The Dragon Keeper by Robin Hobb is the first volume in the Rain Wilds Chronicles, a two part series that takes place after events told in the Liveship Traders books. Dragon Keeper was (briefly) a free giveaway in Kindle format from Amazon. That's how I obtained my copy.
I've mostly had good luck with Hobb. I really enjoyed both the Farseer and Soldier Son trilogies, but had some issues with the first novel in the Liveship Traders series. Ultimately, I never finished that series, though after having read Dragon Keeper I might be willing to give it another try. That being said, while Dragon Keeper is in some ways a continuation of the ongoing saga told in the Liveship books, it is the start of an entirely new story. There are some familiar names and faces here, but they're merely mentioned or, in the case of Althea and Brashen, appear as secondary characters.
The overarching story of the Rain Wilds Chronicles is that of a host of dragons who emerge from their cocoons underdeveloped. While the dragons of Hobb's world inherit the memories of their ancestors, these dragons are physically handicapped: their wings are stunted, their legs too short, their bodies undernourished. Forced to rely on their human tenders and dwell in a place where they are increasingly unwelcome, they decide as a group to travel upriver to seek out an ancient Elderling city that they all remember from memories past. Though they know the journey will be fraught with danger, they decide it is better to die trying than to remain where they are.
Because the dragons made a bargain with the folk of the River Wilds, they do not venture out alone. With them go the dragon keepers, malcontents and misfits chosen by the city council because they, like the dragons, are no longer wanted. The principal character amongst them is Thymara, a sixteen year old who, though born "marked" by the Rain Wild, was spared death by exposure by her father. The other keepers are a varied ensemble, with some who have definite designs of their own that go far beyond merely assisting and tending their dragons.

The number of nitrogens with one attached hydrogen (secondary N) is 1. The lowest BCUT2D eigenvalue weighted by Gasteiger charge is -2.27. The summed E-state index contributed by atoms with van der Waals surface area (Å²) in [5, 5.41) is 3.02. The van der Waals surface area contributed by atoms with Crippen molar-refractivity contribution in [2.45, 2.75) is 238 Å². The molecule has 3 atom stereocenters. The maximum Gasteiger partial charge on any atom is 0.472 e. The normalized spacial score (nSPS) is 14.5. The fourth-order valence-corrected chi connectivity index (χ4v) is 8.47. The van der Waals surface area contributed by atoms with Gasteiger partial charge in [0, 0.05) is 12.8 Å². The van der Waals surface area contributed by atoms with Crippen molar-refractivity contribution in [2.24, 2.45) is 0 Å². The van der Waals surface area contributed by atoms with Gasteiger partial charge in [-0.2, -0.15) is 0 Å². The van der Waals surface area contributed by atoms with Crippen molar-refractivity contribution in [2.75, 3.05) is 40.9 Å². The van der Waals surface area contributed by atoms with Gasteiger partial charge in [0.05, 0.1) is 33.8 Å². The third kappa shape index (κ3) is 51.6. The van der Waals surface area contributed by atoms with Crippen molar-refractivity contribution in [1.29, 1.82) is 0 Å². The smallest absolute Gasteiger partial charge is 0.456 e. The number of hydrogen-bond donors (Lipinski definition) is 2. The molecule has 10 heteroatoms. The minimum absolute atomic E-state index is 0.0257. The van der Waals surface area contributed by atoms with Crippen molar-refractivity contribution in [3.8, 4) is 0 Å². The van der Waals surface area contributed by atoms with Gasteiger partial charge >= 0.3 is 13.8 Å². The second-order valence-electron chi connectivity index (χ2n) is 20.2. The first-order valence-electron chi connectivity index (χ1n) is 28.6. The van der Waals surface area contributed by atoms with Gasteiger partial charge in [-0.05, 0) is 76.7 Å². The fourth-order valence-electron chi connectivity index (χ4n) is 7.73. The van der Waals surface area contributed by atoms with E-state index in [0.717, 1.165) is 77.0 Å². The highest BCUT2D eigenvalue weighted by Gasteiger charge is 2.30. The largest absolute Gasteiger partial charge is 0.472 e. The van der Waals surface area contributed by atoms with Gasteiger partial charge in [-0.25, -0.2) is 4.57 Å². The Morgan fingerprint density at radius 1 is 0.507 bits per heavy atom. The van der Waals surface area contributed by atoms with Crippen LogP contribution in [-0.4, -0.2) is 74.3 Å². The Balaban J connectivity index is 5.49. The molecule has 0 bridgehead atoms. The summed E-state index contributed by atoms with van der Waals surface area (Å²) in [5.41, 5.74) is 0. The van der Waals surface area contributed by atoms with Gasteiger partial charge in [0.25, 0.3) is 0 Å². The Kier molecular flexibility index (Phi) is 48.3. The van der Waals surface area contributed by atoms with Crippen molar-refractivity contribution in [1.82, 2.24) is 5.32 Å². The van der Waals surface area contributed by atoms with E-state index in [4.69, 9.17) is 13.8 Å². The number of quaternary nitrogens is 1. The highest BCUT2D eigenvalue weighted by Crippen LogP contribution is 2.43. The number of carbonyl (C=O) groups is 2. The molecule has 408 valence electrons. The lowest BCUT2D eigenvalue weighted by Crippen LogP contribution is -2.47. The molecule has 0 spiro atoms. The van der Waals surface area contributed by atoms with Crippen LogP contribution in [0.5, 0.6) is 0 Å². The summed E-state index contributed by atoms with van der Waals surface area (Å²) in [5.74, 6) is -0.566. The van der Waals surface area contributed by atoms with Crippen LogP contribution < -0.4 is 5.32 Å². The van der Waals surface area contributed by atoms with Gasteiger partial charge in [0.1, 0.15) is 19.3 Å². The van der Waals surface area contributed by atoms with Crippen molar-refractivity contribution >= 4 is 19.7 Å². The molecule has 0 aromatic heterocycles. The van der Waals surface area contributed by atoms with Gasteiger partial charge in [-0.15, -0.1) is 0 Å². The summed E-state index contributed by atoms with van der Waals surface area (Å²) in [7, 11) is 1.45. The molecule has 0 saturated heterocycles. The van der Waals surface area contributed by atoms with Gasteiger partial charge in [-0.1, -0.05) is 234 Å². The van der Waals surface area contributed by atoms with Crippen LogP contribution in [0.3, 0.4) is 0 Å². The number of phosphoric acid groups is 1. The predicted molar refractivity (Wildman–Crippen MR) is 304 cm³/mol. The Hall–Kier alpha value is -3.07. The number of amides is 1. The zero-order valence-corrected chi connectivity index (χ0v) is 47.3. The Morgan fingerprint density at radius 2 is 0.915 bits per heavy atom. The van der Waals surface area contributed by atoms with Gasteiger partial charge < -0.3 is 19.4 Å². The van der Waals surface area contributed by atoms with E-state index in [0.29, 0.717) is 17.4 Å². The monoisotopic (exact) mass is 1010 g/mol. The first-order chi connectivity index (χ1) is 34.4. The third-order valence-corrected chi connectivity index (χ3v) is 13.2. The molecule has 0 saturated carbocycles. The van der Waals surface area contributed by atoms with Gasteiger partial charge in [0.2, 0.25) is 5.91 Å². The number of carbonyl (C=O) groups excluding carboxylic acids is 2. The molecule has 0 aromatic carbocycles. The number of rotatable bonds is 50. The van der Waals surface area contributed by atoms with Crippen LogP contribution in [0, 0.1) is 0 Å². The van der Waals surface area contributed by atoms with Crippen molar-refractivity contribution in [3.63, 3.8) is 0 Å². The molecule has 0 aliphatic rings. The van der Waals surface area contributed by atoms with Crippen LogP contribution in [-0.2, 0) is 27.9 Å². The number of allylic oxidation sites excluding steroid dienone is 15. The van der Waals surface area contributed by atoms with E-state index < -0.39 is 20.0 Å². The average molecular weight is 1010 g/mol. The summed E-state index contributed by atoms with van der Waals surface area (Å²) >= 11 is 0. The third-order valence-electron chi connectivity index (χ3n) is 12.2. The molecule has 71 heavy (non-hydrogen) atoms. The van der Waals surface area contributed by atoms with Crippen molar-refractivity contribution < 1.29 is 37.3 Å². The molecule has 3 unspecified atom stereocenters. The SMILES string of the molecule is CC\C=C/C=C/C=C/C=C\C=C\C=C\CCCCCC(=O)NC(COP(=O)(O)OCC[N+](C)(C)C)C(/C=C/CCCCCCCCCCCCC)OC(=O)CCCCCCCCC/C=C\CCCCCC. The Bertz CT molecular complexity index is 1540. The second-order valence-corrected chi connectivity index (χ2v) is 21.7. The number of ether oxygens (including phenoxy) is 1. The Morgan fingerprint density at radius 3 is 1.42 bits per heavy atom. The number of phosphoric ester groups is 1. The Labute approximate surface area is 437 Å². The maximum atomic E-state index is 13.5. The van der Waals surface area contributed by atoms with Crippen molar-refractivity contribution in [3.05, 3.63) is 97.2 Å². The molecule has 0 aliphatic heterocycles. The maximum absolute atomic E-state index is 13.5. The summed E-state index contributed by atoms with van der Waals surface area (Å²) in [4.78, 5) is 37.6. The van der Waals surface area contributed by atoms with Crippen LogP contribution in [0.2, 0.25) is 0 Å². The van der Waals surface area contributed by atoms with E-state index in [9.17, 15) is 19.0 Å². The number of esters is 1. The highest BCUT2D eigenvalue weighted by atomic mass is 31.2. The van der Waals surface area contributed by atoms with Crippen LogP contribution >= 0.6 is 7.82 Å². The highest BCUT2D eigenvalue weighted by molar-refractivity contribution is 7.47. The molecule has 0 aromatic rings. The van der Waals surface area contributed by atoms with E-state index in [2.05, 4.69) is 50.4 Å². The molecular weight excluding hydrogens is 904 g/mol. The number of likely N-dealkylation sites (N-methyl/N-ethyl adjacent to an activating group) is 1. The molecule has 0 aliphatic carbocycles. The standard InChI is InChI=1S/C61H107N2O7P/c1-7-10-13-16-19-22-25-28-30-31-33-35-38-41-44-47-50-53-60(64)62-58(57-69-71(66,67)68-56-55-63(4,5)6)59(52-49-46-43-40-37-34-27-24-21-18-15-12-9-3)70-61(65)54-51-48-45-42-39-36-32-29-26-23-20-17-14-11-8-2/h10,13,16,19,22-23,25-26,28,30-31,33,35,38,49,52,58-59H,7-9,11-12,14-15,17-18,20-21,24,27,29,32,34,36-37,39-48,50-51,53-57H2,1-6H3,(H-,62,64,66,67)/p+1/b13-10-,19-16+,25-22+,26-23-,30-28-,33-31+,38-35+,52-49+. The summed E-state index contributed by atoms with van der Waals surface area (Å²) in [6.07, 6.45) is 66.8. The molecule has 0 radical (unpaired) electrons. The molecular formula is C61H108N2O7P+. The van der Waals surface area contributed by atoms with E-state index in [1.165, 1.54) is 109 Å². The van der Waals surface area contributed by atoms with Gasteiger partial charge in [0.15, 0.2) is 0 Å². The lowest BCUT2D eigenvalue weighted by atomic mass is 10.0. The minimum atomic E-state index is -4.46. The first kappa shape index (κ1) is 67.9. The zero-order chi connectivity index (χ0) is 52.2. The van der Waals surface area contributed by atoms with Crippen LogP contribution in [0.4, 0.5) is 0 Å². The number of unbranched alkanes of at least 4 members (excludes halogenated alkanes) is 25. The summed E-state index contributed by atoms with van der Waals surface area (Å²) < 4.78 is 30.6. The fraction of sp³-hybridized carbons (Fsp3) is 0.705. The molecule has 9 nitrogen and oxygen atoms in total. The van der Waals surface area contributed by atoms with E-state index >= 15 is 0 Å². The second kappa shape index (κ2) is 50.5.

Also, there is Alise, a woman obsessed with dragon lore. She has amassed the single, largest repository of dragon knowledge and is given the chance to add to it when the opportunity arises for her to visit the dragons. Little does she know that they are just planning their expedition, and so, as one might expect, she winds up joining them.
Rounding out the cast is Leftrin, a likeable riverboat captain, and Sedric, Alise's oldest friend who wants nothing but the best for Alise, but who has certain nefarious motivations of his own.
I liked Dragon Keeper. While the cast of characters somewhat resembled that of Ship of Magic, where I found the majority of those characters unlikeable, these possess much greater depth and, for me, were easier to enjoy. While the novel begins with multiple storylines, it's easy to see that soon they all will coalesce into the journey the dragons intend to undertake. As a reader, I never felt I was getting bogged down with too much back story or being sent off on tangents that were either dead-ends or had nothing to do with the main plot. Everything fits here and Hobb keeps things moving along smoothly. She tells just enough to give you the characters' back-stories but not so much you feel compelled to start skipping pages.
That being said, the only thing holding me back from purchasing the next book in the series, Dragon Haven, is the Kindle price. It's not available in paperback yet, and I've never been one for hardcovers. It'd be nice if publishers would give it up already and just sell the electronic versions at a reasonable price, but that's not to be. Not right now, anyway. The Kindle edition of Dragon Haven sells for $14.99. Fortunately, my reading pile is never small, and so I can wait for it to come down in price. Take that, Big 6 Publishers.
Meanwhile, though, The Dragon Keeper is well worth your time. I’d recommend you check it out.